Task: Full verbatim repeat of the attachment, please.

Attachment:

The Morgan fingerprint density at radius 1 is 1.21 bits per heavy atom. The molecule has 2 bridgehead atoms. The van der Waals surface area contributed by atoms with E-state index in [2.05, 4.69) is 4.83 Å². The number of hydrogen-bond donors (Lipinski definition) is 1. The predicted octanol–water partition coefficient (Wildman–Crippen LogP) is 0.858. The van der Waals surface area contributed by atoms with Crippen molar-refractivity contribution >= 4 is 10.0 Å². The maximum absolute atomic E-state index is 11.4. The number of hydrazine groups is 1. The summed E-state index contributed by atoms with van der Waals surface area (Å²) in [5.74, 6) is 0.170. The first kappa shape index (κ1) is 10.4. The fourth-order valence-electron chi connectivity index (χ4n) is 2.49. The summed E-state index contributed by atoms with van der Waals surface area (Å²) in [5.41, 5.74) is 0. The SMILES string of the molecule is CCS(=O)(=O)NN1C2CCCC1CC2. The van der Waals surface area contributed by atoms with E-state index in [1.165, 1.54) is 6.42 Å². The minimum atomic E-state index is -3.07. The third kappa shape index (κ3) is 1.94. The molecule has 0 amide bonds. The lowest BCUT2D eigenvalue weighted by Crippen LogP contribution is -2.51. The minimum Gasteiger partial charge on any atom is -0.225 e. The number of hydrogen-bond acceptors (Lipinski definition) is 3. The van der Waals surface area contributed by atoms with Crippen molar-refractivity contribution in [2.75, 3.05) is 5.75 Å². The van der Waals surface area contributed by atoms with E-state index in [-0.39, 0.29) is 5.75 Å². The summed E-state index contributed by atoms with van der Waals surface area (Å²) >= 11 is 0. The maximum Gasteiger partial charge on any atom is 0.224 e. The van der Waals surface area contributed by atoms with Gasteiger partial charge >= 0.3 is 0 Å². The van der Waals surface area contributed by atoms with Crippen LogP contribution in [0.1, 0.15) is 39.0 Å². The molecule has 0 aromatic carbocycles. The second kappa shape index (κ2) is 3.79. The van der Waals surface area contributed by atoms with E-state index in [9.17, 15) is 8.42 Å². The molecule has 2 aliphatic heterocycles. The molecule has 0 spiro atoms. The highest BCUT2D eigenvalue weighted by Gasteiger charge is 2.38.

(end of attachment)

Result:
The Morgan fingerprint density at radius 1 is 1.21 bits per heavy atom. The molecule has 2 bridgehead atoms. The van der Waals surface area contributed by atoms with E-state index in [2.05, 4.69) is 4.83 Å². The number of hydrogen-bond donors (Lipinski definition) is 1. The predicted octanol–water partition coefficient (Wildman–Crippen LogP) is 0.858. The van der Waals surface area contributed by atoms with Crippen molar-refractivity contribution >= 4 is 10.0 Å². The maximum absolute atomic E-state index is 11.4. The number of hydrazine groups is 1. The summed E-state index contributed by atoms with van der Waals surface area (Å²) in [5.74, 6) is 0.170. The first kappa shape index (κ1) is 10.4. The fourth-order valence-electron chi connectivity index (χ4n) is 2.49. The summed E-state index contributed by atoms with van der Waals surface area (Å²) in [5.41, 5.74) is 0. The SMILES string of the molecule is CCS(=O)(=O)NN1C2CCCC1CC2. The van der Waals surface area contributed by atoms with E-state index in [1.165, 1.54) is 6.42 Å². The minimum atomic E-state index is -3.07. The third kappa shape index (κ3) is 1.94. The molecule has 0 amide bonds. The lowest BCUT2D eigenvalue weighted by Crippen LogP contribution is -2.51. The minimum Gasteiger partial charge on any atom is -0.225 e. The number of hydrogen-bond acceptors (Lipinski definition) is 3. The van der Waals surface area contributed by atoms with Crippen molar-refractivity contribution in [2.75, 3.05) is 5.75 Å². The van der Waals surface area contributed by atoms with E-state index in [-0.39, 0.29) is 5.75 Å². The summed E-state index contributed by atoms with van der Waals surface area (Å²) >= 11 is 0. The maximum Gasteiger partial charge on any atom is 0.224 e. The van der Waals surface area contributed by atoms with Gasteiger partial charge >= 0.3 is 0 Å². The van der Waals surface area contributed by atoms with Crippen LogP contribution in [0.1, 0.15) is 39.0 Å². The molecule has 0 aromatic carbocycles. The second kappa shape index (κ2) is 3.79. The van der Waals surface area contributed by atoms with E-state index in [9.17, 15) is 8.42 Å². The molecule has 2 aliphatic heterocycles. The molecule has 0 spiro atoms. The highest BCUT2D eigenvalue weighted by Gasteiger charge is 2.38.